Luck, come here! Automatic approach tendencies toward gambling cues in moderate-to-high risk gamblers (2017)

Addiction. 2017 Oct 22. doi: 10.1111/add.14071.

Boffo M1, Smits R1, Salmon JP2, Cowie ME2, de Jong DTHA1, Salemink E1, Collins P2, Stewart SH2,3,4, Wiers RW1.



Similar to substance addictions, reward-related cognitive motivational processes, such as selective attention and positive memory biases, have been found in disordered gambling. Despite findings that individuals with substance use problems are biased to approach substance-related cues automatically, no study has yet focused on automatic approach tendencies for motivationally salient gambling cues in problem gamblers. We tested if moderate-to-high-risk gamblers show a gambling approach bias and whether this bias was prospectively related to gambling behaviour and problems.


Cross-sectional assessment study evaluating the concurrent and longitudinal correlates of gambling approach bias in moderate-to-high-risk gamblers compared with non-problem gamblers.


Online study across the Netherlands.


Twenty-six non-treatment-seeking moderate-to-high risk gamblers and 26 non-problem gamblers community-recruited via the Internet.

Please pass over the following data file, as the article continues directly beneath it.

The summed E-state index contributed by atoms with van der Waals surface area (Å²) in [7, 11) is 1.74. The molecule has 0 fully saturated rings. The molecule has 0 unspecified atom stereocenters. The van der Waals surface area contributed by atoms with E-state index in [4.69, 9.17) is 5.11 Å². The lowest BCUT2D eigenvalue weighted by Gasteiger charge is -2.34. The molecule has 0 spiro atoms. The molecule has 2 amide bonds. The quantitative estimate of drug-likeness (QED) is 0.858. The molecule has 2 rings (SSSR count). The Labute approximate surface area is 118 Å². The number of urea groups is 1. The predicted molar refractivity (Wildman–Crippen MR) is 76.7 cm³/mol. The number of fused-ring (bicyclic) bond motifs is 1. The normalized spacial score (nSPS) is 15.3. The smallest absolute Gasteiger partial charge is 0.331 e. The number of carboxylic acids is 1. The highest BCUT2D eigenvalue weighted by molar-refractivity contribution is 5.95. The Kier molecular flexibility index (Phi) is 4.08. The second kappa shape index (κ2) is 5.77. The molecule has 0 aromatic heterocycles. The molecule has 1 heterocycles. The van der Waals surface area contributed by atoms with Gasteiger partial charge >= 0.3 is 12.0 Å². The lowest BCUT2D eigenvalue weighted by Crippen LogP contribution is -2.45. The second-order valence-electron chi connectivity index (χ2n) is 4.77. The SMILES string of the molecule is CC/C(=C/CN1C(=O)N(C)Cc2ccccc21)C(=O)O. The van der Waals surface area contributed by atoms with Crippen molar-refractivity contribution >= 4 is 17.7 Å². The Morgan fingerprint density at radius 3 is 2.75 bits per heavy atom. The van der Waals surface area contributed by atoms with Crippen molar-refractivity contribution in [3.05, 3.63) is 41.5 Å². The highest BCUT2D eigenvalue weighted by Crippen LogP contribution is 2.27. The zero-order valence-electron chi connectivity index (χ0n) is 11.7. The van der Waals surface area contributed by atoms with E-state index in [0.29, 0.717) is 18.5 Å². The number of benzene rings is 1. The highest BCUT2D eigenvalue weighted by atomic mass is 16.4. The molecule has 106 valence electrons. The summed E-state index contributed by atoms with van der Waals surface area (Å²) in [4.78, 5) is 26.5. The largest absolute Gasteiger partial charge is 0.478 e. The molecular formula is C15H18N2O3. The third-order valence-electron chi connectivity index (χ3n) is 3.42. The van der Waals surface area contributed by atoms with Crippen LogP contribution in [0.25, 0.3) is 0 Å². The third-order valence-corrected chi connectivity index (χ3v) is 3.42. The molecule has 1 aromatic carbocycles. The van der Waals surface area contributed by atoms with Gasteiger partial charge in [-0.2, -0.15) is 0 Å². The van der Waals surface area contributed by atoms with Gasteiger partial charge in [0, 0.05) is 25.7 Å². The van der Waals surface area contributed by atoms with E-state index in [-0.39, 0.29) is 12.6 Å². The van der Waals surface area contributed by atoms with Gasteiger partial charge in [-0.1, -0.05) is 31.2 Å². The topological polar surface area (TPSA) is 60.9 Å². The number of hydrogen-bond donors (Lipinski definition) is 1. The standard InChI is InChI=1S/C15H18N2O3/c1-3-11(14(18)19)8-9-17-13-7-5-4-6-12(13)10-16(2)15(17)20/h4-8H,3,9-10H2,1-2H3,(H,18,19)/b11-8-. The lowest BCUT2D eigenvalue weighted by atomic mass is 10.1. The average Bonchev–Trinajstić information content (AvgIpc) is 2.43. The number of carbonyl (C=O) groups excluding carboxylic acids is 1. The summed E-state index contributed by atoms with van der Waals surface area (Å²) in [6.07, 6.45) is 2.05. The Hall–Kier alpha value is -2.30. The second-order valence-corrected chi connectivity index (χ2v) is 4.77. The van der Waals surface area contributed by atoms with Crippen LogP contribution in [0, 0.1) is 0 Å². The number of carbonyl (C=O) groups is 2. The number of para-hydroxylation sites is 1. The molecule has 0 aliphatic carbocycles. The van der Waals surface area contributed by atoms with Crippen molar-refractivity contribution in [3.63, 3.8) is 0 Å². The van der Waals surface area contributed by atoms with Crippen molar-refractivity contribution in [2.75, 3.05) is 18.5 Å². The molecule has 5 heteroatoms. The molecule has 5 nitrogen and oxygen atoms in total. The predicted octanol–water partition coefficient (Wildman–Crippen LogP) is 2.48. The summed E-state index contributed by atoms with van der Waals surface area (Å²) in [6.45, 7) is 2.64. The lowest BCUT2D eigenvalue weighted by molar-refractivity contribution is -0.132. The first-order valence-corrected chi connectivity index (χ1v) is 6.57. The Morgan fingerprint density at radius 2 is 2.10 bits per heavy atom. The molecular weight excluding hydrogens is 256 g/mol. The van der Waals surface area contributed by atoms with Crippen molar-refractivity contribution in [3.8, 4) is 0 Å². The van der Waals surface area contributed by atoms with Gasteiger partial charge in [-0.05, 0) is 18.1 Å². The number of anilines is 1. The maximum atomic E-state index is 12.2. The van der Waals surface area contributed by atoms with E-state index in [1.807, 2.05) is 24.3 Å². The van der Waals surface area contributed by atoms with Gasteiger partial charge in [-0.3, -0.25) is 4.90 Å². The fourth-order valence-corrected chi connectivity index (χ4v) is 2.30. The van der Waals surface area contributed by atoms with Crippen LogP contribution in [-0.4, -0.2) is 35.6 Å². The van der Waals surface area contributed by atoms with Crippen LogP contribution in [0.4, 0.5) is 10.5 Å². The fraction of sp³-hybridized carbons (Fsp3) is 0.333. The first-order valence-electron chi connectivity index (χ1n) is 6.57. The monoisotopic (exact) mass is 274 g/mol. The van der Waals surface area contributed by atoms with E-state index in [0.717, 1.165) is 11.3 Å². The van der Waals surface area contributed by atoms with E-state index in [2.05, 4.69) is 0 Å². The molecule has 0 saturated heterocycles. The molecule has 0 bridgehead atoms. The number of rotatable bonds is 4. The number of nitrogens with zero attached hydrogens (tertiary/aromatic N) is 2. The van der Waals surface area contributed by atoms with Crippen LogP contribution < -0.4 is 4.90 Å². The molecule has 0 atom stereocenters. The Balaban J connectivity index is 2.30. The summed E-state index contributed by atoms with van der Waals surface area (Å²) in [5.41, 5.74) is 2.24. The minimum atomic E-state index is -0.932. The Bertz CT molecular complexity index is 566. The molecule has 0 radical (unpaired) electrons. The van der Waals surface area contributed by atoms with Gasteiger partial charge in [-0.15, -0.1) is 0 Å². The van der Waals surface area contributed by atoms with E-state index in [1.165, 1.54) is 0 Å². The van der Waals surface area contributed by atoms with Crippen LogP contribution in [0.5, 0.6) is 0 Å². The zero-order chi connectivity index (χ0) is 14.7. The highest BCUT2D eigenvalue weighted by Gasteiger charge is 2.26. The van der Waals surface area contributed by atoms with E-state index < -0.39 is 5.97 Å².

Two online assessment sessions six months apart, including self-report measures of gambling problems and behaviour (frequency, duration, and expenditure) and the gambling Approach Avoidance Task, with stimuli tailored to individual gambling habits.


Relative to non-problem gamblers, moderate-to-high-risk gamblers revealed a stronger approach bias towards gambling-related stimuli than neutral stimuli (p = .03). Gambling approach bias was positively correlated with past-month gambling expenditure at baseline (p = .03) and with monthly frequency of gambling at follow-up (p = .02). In multiple hierarchical regressions, baseline gambling approach bias positively predicted monthly frequency (p = .03) and total duration of gambling episodes (p = .01) six months later, but not gambling problems or expenditure.


In The Netherlands, relative to non-problem gamblers, moderate-to-high-risk gamblers appear to have a stronger tendency to approach rather than to avoid gambling-related pictures compared with neutral ones. This gambling approach bias is concurrently associated with past-month gambling expenditure and duration of gambling and has been found to predict persistence in gambling behaviour over time.

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KEYWORDS: action tendency; approach bias; approach-avoidance task; dual-process model; gambling behaviour; gambling problems

PMID: 29055971

DOI: 10.1111/add.14071